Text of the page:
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Football grounds ‘safe’ despite ambulance being 'locked out'

The locked gate at Mosta’s Charles Abela Stadium. Photo: Darrin Zammit Lupi

The locked gate at Mosta’s Charles Abela Stadium. Photo: Darrin Zammit Lupi

Safety procedures at football grounds are adequate, the Malta Football Association has insisted in the wake of an accident in which an ambulance called for a seriously injured player was locked outside a football ground in Mosta.  

New Guinean player Samba Camara, 20, suffered a concussion after contact with another player in the final minutes of a Third Division match between Luqa St Andrew’s and Mtarfa at the Charles Abela Stadium in Mosta on Sunday evening.

The referee stopped the game and an ambulance was called but it could not get into the pitch because the keys to an inner gate could not be found.

MFA general secretary Bjorn Vassallo told the Times of Malta the key was typically kept in the stadium bar but, on the day of the match, the bar manager happened to be absent. His son, who was filling in, did not know where the key was and had to run home round the corner to ask his father before the ambulance could access the pitch.

Mater Dei Hospital CEO Ivan Falzon said the hitch did not delay the medical attention given to the player. “On arrival at the stadium, ambulance personnel immediately assisted the player,” he said. “By the time the patient was ready to be moved, the ambulance had direct access into the stadium.”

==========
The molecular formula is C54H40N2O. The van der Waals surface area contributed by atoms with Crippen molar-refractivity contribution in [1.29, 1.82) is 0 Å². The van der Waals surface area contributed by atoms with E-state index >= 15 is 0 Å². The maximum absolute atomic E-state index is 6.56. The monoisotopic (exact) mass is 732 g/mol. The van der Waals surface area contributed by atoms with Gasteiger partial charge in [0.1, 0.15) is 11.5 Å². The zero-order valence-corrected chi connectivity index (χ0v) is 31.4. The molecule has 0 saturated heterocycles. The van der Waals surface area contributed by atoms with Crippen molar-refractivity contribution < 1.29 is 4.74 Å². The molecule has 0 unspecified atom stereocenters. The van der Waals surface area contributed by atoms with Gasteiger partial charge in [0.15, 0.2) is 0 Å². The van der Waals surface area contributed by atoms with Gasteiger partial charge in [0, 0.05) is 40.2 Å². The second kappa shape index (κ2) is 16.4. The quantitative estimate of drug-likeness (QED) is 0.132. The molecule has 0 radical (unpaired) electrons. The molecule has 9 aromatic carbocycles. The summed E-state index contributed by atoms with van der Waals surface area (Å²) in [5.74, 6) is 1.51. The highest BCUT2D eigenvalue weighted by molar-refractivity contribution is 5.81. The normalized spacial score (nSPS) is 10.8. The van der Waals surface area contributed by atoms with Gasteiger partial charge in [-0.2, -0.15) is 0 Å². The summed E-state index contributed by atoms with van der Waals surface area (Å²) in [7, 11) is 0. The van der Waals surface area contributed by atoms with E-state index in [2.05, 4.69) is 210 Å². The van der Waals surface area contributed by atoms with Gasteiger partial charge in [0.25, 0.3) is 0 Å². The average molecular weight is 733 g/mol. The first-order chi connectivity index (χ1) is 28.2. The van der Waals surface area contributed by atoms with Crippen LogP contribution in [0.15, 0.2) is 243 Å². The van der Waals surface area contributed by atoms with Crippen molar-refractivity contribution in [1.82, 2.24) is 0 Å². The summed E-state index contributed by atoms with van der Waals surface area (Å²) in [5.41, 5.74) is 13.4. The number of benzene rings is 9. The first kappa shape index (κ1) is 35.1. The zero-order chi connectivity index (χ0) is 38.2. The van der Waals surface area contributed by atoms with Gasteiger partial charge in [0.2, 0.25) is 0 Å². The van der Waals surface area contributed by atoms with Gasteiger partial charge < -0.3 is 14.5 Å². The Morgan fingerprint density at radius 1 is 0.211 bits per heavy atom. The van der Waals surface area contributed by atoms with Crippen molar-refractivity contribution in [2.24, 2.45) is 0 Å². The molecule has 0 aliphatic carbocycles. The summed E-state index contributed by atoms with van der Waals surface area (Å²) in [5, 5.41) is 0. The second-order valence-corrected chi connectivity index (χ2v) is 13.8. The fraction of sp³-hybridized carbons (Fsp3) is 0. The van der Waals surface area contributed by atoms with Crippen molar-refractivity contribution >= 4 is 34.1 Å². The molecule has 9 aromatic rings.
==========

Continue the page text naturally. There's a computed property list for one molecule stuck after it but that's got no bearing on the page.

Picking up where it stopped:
Mr Falzon added that the ambulance was dispatched from Mosta health centre at 6.20pm and arrived at Mater Dei at 6.49pm, according to hospital records.

We have adequate procedures in place but you can’t cover every possible eventuality

Luqa St Andrew’s president Evan Camilleri said the club had written to the MFA and requested that, in light of the incident, all stadium keys be held by match referees or kept in easily accessible ‘emergency’ boxes to prevent a repeat of the incident.

When asked about this, Mr Vassallo said the MFA was confident the safety procedures in place were up to standard, adding that the incident was a regrettable one-off that had had no impact on the player’s well-being. “We are responsible for some 3,000 games a year and the number of incidents is minimal,” Mr Vassallo said. “We have adequate procedures in place but you can’t cover every possible eventuality.”

The MFA employs a venue manager for all matches under its jurisdiction. The person is responsible for all logistics at the games for which he is present.

Since amateur clubs are not required to have a doctor on their books, the MFA also provides a qualified nurse for lower-division games.

Outside the top division, however, clubs are required to pay for police and ambulance services themselves and, therefore, make their own decisions on whether to have an ambulance standing by.

“In the case of an incident, if the club does not have a licensed doctor the nurse is immediately called in,” Mr Vassallo said.

He pointed out that while newer stadiums all had emergency access to the pitch, some older facilities were still lacking in this regard. Access at the Charles Abela Stadium, where the incident occurred, was upgraded a few years ago at the MFA’s insistence.

Mr Camara was released from hospital on Monday. He will be sitting out the club’s forthcoming match but is expected to make a swift return.

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